Warsaw: At the heart of US-China-Russia competition; Why India should take note?
The visit of US-Secretary of State to Poland, on August 15th, 2020 underscores the growing geopolitical significance of Poland in a three-way competition between Russia, China, and the United States.
The United States Secretary of State Michael Pompeo signed a defence cooperation deal in Warsaw on Aug 15th, 2020 while India was celebrating her 74th Independence Day. Pompeo said that this pact opens the way to increasing the rotational US military presence in Poland by 1,000 soldiers from Germany in addition to the currently stationed 4500 Soldiers. Jacek Czaputowicz, the head of the Polish Ministry of Foreign Affairs, noted that the presence of American troops “enhances our deterrence because we are closer to the potential source of conflict”.
This addition of troops in Poland also comes at a time when intense protests are ongoing in Poland’s neighbouring country – Belarus, where President Alexander Lukashenko claimed victory after ‘supposedly’ winning 80.10 % votes in the Presidential elections. The protests are a result of widespread allegations of electoral fraud, with all opposition leaders appealing to Belarus Central Election commission to nullify the results. However, Kremlin confirmed through twitter that President Vladimir Putin had a telephone conversation with Belarus President-elect Lukashenko, while Pompeo was in Warsaw meeting Polish foreign Minister Czaputowicz. In these circumstances, the geopolitical significance of Poland has increased for a variety of reasons.
First, due to the growing influence and investment of China, through the Belt and Road initiative, Beijing has expanded its footprint in Eastern Europe, which Russia considers as traditionally her larger area of influence. In addition to Poland, Beijing 500 million $ line of credit to Belarus on 16th December 2019, raised doubts in Moscow that it was a move to counter Russia’s growing influence on Belarus due to the dependence of Belarus on Moscow for oil and energy. Although Russia is not publicly opposed to China’s growing influence in the region, Moscow would not like to be displaced from her influence in the region either.
Second, Poland is actively balancing the relationship with China and the United States. On the one hand, Warsaw looks towards the United States for security, receiving considerable concessions, such as the added troops, while inviting China for investment and economic development. The case of Huawei in particular, is a bone of contention between China and the United States with the Trump administration, openly seeking to dissuade allies in Europe to take a tough line on Huawei 5G networks. In Jan 2019, Poland arrested a Chinese national working for Huawei, on account of espionage, further complicating China’s ambitions of expanding in the region. The latest visit by Mike Pompeo to Poland, and providing additional troops, is seen as an attempt by Washington to nudge Warsaw, to take a tougher stand against China.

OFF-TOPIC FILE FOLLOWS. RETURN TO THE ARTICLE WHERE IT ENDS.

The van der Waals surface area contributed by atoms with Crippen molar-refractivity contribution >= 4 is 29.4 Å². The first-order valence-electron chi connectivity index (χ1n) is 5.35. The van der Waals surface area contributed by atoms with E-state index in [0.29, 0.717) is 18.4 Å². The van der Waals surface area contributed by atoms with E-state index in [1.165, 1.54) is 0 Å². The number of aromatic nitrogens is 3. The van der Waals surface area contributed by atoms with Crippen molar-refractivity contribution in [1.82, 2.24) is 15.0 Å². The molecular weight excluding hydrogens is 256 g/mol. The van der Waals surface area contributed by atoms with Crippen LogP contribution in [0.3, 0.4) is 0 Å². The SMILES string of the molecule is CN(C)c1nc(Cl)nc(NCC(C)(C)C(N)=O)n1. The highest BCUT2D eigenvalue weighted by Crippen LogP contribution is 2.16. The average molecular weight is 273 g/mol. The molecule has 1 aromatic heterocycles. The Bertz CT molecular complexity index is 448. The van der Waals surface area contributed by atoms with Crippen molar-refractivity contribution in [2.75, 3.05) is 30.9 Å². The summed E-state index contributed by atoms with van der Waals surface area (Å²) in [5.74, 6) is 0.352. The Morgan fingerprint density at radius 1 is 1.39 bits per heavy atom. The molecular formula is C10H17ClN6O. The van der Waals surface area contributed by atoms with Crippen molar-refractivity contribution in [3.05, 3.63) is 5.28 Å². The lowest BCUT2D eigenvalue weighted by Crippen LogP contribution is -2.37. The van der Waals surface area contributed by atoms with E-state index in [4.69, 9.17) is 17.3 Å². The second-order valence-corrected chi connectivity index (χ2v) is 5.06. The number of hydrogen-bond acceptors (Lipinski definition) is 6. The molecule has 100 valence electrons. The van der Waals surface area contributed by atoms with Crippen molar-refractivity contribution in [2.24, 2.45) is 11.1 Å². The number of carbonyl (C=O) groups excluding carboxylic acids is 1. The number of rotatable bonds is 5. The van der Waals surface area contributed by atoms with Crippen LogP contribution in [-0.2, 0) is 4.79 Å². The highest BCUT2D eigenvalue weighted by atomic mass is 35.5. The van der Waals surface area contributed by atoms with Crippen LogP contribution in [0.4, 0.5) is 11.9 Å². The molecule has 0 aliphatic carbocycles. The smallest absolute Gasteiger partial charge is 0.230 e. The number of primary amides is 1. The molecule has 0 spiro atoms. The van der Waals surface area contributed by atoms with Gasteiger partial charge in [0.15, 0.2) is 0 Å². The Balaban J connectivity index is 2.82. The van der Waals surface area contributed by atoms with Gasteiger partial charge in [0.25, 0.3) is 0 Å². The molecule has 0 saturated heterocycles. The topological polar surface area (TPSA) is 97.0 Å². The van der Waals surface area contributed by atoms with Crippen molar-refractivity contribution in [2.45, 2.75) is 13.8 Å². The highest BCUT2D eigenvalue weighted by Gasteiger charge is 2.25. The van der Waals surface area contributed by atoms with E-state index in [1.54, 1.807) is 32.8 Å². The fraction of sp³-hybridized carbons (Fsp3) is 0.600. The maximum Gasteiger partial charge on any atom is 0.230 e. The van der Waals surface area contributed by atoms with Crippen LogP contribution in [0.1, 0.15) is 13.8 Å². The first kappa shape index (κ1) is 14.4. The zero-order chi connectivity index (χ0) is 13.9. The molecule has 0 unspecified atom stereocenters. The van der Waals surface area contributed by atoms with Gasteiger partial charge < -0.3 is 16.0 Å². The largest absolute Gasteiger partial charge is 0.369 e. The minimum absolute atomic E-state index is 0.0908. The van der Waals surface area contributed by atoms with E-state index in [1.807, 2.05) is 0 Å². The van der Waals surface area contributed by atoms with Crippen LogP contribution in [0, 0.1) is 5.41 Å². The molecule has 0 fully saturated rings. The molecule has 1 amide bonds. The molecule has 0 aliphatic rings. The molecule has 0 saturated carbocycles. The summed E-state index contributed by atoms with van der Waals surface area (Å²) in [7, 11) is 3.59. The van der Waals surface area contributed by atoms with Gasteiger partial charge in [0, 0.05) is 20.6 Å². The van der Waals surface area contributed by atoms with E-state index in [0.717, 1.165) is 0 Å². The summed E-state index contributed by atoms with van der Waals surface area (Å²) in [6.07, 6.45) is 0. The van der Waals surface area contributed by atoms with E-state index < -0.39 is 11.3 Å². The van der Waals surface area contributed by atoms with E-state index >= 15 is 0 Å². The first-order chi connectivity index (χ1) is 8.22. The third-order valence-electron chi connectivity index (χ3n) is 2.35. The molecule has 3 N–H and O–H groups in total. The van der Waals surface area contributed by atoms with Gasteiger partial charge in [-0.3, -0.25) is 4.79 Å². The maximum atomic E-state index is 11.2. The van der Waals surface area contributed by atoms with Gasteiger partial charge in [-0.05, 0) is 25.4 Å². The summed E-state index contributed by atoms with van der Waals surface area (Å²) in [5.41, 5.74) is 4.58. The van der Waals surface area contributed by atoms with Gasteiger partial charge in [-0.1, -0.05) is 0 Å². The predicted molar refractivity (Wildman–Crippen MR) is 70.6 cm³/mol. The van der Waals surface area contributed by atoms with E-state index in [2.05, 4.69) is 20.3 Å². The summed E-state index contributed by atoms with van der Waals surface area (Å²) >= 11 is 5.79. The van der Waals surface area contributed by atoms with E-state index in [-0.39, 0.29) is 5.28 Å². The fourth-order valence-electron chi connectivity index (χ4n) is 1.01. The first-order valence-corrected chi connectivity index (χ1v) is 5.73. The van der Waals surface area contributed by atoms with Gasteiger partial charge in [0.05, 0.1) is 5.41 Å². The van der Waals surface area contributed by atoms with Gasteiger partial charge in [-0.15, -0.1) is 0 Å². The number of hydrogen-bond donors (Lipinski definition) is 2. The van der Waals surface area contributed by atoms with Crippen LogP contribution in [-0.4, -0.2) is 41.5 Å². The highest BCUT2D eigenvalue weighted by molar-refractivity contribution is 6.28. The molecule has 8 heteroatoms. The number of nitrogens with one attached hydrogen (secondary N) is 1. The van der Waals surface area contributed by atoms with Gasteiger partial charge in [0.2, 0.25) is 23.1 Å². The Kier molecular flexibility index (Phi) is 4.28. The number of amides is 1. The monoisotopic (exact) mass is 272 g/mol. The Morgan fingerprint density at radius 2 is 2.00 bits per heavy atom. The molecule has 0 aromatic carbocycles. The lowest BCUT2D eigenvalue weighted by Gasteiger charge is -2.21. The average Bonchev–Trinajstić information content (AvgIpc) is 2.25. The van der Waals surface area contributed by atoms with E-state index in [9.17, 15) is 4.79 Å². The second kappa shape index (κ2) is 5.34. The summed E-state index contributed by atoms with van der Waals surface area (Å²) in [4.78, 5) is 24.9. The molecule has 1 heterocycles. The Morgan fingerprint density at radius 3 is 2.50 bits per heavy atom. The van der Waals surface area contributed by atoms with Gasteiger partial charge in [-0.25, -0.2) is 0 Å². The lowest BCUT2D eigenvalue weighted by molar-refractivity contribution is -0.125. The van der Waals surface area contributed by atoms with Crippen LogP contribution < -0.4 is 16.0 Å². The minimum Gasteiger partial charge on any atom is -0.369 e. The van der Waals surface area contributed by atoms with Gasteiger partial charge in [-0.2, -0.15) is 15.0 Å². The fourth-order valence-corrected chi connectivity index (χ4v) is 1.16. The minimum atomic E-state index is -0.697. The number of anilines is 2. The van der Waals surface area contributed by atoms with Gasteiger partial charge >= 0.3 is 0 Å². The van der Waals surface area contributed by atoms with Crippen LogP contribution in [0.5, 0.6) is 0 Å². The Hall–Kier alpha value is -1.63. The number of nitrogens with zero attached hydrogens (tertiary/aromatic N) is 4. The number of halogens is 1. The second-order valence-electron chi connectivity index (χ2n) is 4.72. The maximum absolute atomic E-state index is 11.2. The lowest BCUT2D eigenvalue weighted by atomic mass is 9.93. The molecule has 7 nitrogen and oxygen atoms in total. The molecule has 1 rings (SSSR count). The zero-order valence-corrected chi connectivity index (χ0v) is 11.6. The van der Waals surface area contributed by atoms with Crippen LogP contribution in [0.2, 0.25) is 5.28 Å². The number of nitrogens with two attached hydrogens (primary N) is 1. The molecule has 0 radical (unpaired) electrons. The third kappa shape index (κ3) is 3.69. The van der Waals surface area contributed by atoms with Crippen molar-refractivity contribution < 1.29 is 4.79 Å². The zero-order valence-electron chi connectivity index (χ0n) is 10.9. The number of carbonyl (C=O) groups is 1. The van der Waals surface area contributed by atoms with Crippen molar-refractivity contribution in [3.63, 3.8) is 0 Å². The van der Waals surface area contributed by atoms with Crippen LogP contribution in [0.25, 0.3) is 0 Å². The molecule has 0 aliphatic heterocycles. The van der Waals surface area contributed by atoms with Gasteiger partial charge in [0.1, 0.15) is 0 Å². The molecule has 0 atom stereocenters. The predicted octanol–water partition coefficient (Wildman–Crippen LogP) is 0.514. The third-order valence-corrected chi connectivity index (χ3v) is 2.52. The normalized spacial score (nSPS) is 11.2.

Third, Poland is exerting great diplomatic leverage within the EU, and with the United States, calling for greater involvement on account of human rights considerations in Belarus, given the ongoing protests against Lukashenko. On the other hand, Moscow views protests and instability in her immediate neighbourhood, with suspicion, and the Belarus crisis may intensify such insecurity.
From India’s perspective, these developments make it tougher to navigate the relationship with Moscow and Washington. Although India has a strategic partnership with the United States, and interest in restricting the influence of Huawei 5G, as a counterbalance to China, Russia is an important geopolitical partner in New Delhi’s calculations. During the Ladakh standoff in June, Defense Minister Rajnath Singh placed an order of 33 fighter aircraft from Moscow. Foreign Minister S. Jaishankar, recently remarked that in a cold war between China and the United States, “India will take her own side”, which was seen by many analysts as a continuation of India’s principled stance of strategic autonomy as a ‘swing power’.
Therefore, the three-way competition between the United States, China, and Russia in Eastern Europe, is of great significance to India. The contours of the relationship between India, the United States, Russia, and China depends on a tightrope balancing act of New Delhi. India getting into an alliance with the United States too early, or Russia embracing full military cooperation with China, without factoring in Chinese influence in Eastern Europe, may not only reduce the strategic space to manoeuvre for both New Delhi and Moscow, but also play into Washington and Beijing’s calculations of driving the narrative towards a bipolar world – an outcome that goes against multipolarity, which both Moscow and New Delhi espouses.
The views and opinions expressed in this article are those of the author and do not necessarily reflect the views of The Kootneeti Team